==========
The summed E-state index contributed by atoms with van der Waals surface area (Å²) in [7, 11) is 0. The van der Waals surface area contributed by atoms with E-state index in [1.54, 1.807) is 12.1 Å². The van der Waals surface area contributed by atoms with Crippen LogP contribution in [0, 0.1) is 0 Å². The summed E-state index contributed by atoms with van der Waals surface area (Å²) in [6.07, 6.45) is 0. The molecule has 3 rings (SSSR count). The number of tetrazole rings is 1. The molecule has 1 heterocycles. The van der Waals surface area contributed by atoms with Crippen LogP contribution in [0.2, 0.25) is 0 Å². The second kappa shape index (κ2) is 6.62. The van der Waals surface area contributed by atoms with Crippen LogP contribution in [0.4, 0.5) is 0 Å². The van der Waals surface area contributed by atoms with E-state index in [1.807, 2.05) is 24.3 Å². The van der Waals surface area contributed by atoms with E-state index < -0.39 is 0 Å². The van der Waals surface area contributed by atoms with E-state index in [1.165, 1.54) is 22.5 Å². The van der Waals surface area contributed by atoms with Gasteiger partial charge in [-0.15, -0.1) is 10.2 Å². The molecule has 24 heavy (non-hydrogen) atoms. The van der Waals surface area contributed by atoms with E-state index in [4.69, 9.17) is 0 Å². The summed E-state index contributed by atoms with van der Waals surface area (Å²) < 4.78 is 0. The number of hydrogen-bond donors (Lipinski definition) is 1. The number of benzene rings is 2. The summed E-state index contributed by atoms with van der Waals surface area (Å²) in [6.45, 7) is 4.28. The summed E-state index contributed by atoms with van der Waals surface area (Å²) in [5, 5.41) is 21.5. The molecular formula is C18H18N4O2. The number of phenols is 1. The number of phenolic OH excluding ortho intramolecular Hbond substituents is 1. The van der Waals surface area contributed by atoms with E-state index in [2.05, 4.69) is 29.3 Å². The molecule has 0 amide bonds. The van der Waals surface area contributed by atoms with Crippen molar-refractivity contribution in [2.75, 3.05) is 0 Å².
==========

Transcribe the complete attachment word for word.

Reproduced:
The summed E-state index contributed by atoms with van der Waals surface area (Å²) in [7, 11) is 0. The van der Waals surface area contributed by atoms with E-state index in [1.54, 1.807) is 12.1 Å². The van der Waals surface area contributed by atoms with Crippen LogP contribution in [0, 0.1) is 0 Å². The summed E-state index contributed by atoms with van der Waals surface area (Å²) in [6.07, 6.45) is 0. The molecule has 3 rings (SSSR count). The number of tetrazole rings is 1. The molecule has 1 heterocycles. The van der Waals surface area contributed by atoms with Crippen LogP contribution in [0.2, 0.25) is 0 Å². The second kappa shape index (κ2) is 6.62. The van der Waals surface area contributed by atoms with Crippen LogP contribution in [0.4, 0.5) is 0 Å². The van der Waals surface area contributed by atoms with E-state index in [1.807, 2.05) is 24.3 Å². The van der Waals surface area contributed by atoms with E-state index < -0.39 is 0 Å². The van der Waals surface area contributed by atoms with E-state index in [1.165, 1.54) is 22.5 Å². The van der Waals surface area contributed by atoms with Gasteiger partial charge in [-0.15, -0.1) is 10.2 Å². The molecule has 24 heavy (non-hydrogen) atoms. The van der Waals surface area contributed by atoms with E-state index in [4.69, 9.17) is 0 Å². The summed E-state index contributed by atoms with van der Waals surface area (Å²) < 4.78 is 0. The number of hydrogen-bond donors (Lipinski definition) is 1. The number of benzene rings is 2. The summed E-state index contributed by atoms with van der Waals surface area (Å²) in [6.45, 7) is 4.28. The summed E-state index contributed by atoms with van der Waals surface area (Å²) in [5, 5.41) is 21.5. The molecular formula is C18H18N4O2. The number of phenols is 1. The number of phenolic OH excluding ortho intramolecular Hbond substituents is 1. The van der Waals surface area contributed by atoms with E-state index in [2.05, 4.69) is 29.3 Å². The molecule has 0 amide bonds. The van der Waals surface area contributed by atoms with Crippen molar-refractivity contribution in [2.75, 3.05) is 0 Å².